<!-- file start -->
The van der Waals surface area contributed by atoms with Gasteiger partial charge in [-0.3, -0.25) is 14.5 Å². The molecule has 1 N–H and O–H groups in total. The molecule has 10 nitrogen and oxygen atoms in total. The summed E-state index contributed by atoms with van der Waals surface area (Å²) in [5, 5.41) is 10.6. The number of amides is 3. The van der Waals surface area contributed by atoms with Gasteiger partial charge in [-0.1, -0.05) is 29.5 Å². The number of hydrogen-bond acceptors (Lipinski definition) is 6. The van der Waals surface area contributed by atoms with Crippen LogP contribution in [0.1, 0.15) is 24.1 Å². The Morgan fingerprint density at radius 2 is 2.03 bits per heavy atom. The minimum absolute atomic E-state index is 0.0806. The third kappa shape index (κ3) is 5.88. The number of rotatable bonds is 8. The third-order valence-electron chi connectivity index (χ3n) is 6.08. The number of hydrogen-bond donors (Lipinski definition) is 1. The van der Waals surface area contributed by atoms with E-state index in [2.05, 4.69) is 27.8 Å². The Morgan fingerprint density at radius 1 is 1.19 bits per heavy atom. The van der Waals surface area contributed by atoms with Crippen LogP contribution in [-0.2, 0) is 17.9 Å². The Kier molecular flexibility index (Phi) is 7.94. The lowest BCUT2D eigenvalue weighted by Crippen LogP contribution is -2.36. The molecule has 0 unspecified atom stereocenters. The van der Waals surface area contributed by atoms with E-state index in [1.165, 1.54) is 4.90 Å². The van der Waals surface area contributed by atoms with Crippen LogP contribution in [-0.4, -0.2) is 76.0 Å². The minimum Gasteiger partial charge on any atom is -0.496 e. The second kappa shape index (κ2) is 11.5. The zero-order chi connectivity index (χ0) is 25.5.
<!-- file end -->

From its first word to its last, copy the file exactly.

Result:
The van der Waals surface area contributed by atoms with Gasteiger partial charge in [-0.3, -0.25) is 14.5 Å². The molecule has 1 N–H and O–H groups in total. The molecule has 10 nitrogen and oxygen atoms in total. The summed E-state index contributed by atoms with van der Waals surface area (Å²) in [5, 5.41) is 10.6. The number of amides is 3. The van der Waals surface area contributed by atoms with Gasteiger partial charge in [-0.1, -0.05) is 29.5 Å². The number of hydrogen-bond acceptors (Lipinski definition) is 6. The van der Waals surface area contributed by atoms with Crippen LogP contribution in [0.1, 0.15) is 24.1 Å². The Morgan fingerprint density at radius 2 is 2.03 bits per heavy atom. The minimum absolute atomic E-state index is 0.0806. The third kappa shape index (κ3) is 5.88. The number of rotatable bonds is 8. The third-order valence-electron chi connectivity index (χ3n) is 6.08. The number of hydrogen-bond donors (Lipinski definition) is 1. The van der Waals surface area contributed by atoms with E-state index in [2.05, 4.69) is 27.8 Å². The Morgan fingerprint density at radius 1 is 1.19 bits per heavy atom. The van der Waals surface area contributed by atoms with Crippen LogP contribution in [-0.2, 0) is 17.9 Å². The Kier molecular flexibility index (Phi) is 7.94. The lowest BCUT2D eigenvalue weighted by Crippen LogP contribution is -2.36. The molecule has 0 unspecified atom stereocenters. The van der Waals surface area contributed by atoms with E-state index in [1.165, 1.54) is 4.90 Å². The van der Waals surface area contributed by atoms with Crippen LogP contribution in [-0.4, -0.2) is 76.0 Å². The minimum Gasteiger partial charge on any atom is -0.496 e. The second kappa shape index (κ2) is 11.5. The zero-order chi connectivity index (χ0) is 25.5.